By Lisa Boykin Batts
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Wrap up your preparations today and make plans to get to your safe place by Wednesday night or first thing Thursday morning in advance of Hurricane Florence. That’s the advice of Scott Sharp, meteorologist with the National Weather Service.
“The first thing is to protect your life,” he said Tuesday morning. “This is a big storm. This is going to be catastrophic in parts of eastern North Carolina.”
Wilson County is under a Tropical Storm Watch and could receive anywhere from 8 to 12 inches of rain, Sharp said, with 15 to 16 inches possible in areas. He emphasized these numbers are conservative estimates; totals could be higher depending on the track of the storm and if it stalls.
“We’re going to get a lot of rainfall in a relatively short time,” he said, adding flooding could be “life-changing” for many.
The expected rainfall here over three days could equal almost four months of average rainfall. Sharp added that some areas could see flooding where he hasn’t flooded before.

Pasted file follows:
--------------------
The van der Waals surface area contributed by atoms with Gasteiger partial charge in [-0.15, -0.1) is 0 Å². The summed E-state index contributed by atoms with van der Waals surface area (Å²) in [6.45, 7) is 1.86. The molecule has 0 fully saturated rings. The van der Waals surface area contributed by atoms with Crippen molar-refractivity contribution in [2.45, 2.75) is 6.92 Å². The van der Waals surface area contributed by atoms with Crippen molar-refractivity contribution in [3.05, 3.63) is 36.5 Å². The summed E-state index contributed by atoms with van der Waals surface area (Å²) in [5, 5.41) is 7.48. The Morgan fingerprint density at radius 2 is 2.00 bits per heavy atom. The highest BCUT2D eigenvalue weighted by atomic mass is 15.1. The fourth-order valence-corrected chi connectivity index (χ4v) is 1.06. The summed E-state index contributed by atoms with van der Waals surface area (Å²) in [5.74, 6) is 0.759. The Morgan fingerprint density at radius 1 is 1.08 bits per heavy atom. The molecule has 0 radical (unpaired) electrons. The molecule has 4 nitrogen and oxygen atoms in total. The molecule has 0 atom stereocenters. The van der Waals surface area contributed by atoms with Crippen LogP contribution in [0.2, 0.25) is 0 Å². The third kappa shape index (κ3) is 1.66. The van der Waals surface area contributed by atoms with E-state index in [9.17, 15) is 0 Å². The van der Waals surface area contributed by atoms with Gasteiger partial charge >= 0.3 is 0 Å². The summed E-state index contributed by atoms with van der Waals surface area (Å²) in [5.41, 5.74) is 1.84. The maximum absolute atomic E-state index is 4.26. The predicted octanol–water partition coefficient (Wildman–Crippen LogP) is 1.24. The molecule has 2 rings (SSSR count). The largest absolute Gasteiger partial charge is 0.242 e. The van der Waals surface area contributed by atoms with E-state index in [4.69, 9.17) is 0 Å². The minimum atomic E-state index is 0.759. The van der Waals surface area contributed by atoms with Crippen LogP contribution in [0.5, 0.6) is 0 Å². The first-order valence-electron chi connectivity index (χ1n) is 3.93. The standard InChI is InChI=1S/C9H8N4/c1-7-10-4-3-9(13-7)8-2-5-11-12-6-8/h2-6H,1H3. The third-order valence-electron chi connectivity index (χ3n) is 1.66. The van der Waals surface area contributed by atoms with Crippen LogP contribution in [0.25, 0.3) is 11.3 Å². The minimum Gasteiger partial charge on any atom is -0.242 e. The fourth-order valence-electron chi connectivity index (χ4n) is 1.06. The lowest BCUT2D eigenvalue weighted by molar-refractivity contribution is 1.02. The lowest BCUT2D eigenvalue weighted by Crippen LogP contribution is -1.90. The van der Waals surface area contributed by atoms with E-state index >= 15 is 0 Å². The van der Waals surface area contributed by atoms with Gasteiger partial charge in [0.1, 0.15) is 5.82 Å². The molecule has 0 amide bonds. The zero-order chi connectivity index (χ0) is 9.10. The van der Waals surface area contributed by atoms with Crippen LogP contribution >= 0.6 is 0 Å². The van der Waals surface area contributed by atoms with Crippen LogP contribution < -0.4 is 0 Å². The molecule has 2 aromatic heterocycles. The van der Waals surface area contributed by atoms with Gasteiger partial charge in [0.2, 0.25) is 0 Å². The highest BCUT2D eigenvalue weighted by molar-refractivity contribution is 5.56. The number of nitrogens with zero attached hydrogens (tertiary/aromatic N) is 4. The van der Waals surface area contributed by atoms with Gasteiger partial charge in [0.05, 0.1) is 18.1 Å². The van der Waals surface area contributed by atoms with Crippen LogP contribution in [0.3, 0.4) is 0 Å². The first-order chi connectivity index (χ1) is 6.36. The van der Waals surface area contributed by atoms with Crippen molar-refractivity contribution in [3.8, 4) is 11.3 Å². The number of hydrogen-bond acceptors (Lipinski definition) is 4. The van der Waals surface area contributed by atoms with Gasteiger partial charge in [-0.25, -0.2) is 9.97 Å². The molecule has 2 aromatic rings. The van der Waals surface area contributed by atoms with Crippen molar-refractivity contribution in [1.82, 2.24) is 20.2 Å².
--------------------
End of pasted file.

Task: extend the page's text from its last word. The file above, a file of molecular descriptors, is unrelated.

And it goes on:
Sharp said anyone living or traveling along regional rivers, including the Tar and Neuse, as well as Contentnea Creek should take extra precautions. Don’t wait for emergency responders to rescue you.
“Get to a safe place now or by Thursday morning,” he said.
Sharp said weather conditions will deteriorate as we go through the day on Thursday with rain, a little wind and the chance of tornadoes. By sunset Thursday and through most of Friday, our area will see the worst of the conditions, he said.
The rain threat remains through Saturday, and flooding can last several days.
Strong, sustained winds could reach 30 to 50 mph with gusts over 60 mph, according to the National Weather Service forecast. Tropical storm force winds are rated at 39 to 73. Hurricane force winds start at 74 mph. High winds will bring down trees and power lines, so residents are urged to be prepared to go without electricity for several days.
Sharp doesn’t like to compare hurricanes because each one is different, but he did note that Florence is a stronger storm than Matthew, which hit the state in 2016. He said there will be more of a wind issue with Florence compared to Matthew, but rainfall could be around the same if not more. Matthew’s floods were devastating for many areas of eastern North Carolina.
Florence is a category 4 hurricane with winds at 130 mph as of 8 a.m.